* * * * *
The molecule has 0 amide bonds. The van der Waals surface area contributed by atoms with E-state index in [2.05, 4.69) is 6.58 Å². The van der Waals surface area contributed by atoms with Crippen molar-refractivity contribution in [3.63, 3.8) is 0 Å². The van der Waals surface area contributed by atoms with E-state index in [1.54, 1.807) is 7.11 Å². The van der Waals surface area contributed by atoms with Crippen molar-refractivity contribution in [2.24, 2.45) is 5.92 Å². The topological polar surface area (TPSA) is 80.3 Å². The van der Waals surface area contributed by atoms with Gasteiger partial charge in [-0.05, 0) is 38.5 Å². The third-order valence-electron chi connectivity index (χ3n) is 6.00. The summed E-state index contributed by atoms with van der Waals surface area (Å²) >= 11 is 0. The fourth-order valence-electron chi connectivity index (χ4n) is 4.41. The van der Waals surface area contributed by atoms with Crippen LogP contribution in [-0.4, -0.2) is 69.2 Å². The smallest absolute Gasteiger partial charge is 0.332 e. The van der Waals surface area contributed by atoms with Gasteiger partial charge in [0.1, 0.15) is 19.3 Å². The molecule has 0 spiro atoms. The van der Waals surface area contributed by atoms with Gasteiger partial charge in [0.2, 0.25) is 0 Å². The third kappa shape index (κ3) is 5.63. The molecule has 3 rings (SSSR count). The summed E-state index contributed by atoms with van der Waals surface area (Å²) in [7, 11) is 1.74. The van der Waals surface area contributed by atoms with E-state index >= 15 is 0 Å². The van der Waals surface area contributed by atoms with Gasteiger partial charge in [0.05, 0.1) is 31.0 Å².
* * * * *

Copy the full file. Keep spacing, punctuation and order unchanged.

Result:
The molecule has 0 amide bonds. The van der Waals surface area contributed by atoms with E-state index in [2.05, 4.69) is 6.58 Å². The van der Waals surface area contributed by atoms with Crippen molar-refractivity contribution in [3.63, 3.8) is 0 Å². The van der Waals surface area contributed by atoms with E-state index in [1.54, 1.807) is 7.11 Å². The van der Waals surface area contributed by atoms with Crippen molar-refractivity contribution in [2.24, 2.45) is 5.92 Å². The topological polar surface area (TPSA) is 80.3 Å². The van der Waals surface area contributed by atoms with Gasteiger partial charge in [-0.05, 0) is 38.5 Å². The third-order valence-electron chi connectivity index (χ3n) is 6.00. The summed E-state index contributed by atoms with van der Waals surface area (Å²) >= 11 is 0. The fourth-order valence-electron chi connectivity index (χ4n) is 4.41. The van der Waals surface area contributed by atoms with Crippen LogP contribution in [-0.4, -0.2) is 69.2 Å². The smallest absolute Gasteiger partial charge is 0.332 e. The van der Waals surface area contributed by atoms with Gasteiger partial charge in [0.1, 0.15) is 19.3 Å². The molecule has 0 spiro atoms. The van der Waals surface area contributed by atoms with Gasteiger partial charge in [0.2, 0.25) is 0 Å². The third kappa shape index (κ3) is 5.63. The molecule has 3 rings (SSSR count). The summed E-state index contributed by atoms with van der Waals surface area (Å²) in [7, 11) is 1.74. The van der Waals surface area contributed by atoms with E-state index >= 15 is 0 Å². The van der Waals surface area contributed by atoms with Gasteiger partial charge in [0.05, 0.1) is 31.0 Å².